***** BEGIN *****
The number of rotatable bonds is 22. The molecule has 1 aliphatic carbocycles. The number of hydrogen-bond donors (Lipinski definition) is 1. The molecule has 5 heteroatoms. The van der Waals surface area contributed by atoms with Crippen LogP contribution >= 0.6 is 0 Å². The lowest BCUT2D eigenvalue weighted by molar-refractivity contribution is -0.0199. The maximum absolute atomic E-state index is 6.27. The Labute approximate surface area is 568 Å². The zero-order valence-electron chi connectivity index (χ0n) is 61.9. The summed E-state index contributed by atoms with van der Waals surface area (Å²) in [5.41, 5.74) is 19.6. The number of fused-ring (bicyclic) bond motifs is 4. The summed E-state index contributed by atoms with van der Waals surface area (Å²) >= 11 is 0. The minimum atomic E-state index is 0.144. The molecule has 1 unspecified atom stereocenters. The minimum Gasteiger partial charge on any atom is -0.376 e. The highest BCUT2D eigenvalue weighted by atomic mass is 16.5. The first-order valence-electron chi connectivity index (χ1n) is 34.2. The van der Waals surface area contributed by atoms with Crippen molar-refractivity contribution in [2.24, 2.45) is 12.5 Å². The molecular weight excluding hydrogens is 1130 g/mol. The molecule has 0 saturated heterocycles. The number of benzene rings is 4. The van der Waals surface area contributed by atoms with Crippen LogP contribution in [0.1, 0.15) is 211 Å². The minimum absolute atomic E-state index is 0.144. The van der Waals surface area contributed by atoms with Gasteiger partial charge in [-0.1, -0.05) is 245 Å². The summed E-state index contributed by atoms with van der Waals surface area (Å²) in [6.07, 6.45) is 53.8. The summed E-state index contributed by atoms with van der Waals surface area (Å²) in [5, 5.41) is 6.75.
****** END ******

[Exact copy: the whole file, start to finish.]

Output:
The number of rotatable bonds is 22. The molecule has 1 aliphatic carbocycles. The number of hydrogen-bond donors (Lipinski definition) is 1. The molecule has 5 heteroatoms. The van der Waals surface area contributed by atoms with Crippen LogP contribution >= 0.6 is 0 Å². The lowest BCUT2D eigenvalue weighted by molar-refractivity contribution is -0.0199. The maximum absolute atomic E-state index is 6.27. The Labute approximate surface area is 568 Å². The zero-order valence-electron chi connectivity index (χ0n) is 61.9. The summed E-state index contributed by atoms with van der Waals surface area (Å²) in [5.41, 5.74) is 19.6. The number of fused-ring (bicyclic) bond motifs is 4. The summed E-state index contributed by atoms with van der Waals surface area (Å²) >= 11 is 0. The minimum atomic E-state index is 0.144. The molecule has 1 unspecified atom stereocenters. The minimum Gasteiger partial charge on any atom is -0.376 e. The highest BCUT2D eigenvalue weighted by atomic mass is 16.5. The first-order valence-electron chi connectivity index (χ1n) is 34.2. The van der Waals surface area contributed by atoms with Crippen molar-refractivity contribution in [2.24, 2.45) is 12.5 Å². The molecular weight excluding hydrogens is 1130 g/mol. The molecule has 0 saturated heterocycles. The number of benzene rings is 4. The van der Waals surface area contributed by atoms with Crippen LogP contribution in [0.1, 0.15) is 211 Å². The minimum absolute atomic E-state index is 0.144. The van der Waals surface area contributed by atoms with Gasteiger partial charge in [-0.1, -0.05) is 245 Å². The summed E-state index contributed by atoms with van der Waals surface area (Å²) in [6.07, 6.45) is 53.8. The summed E-state index contributed by atoms with van der Waals surface area (Å²) in [5, 5.41) is 6.75.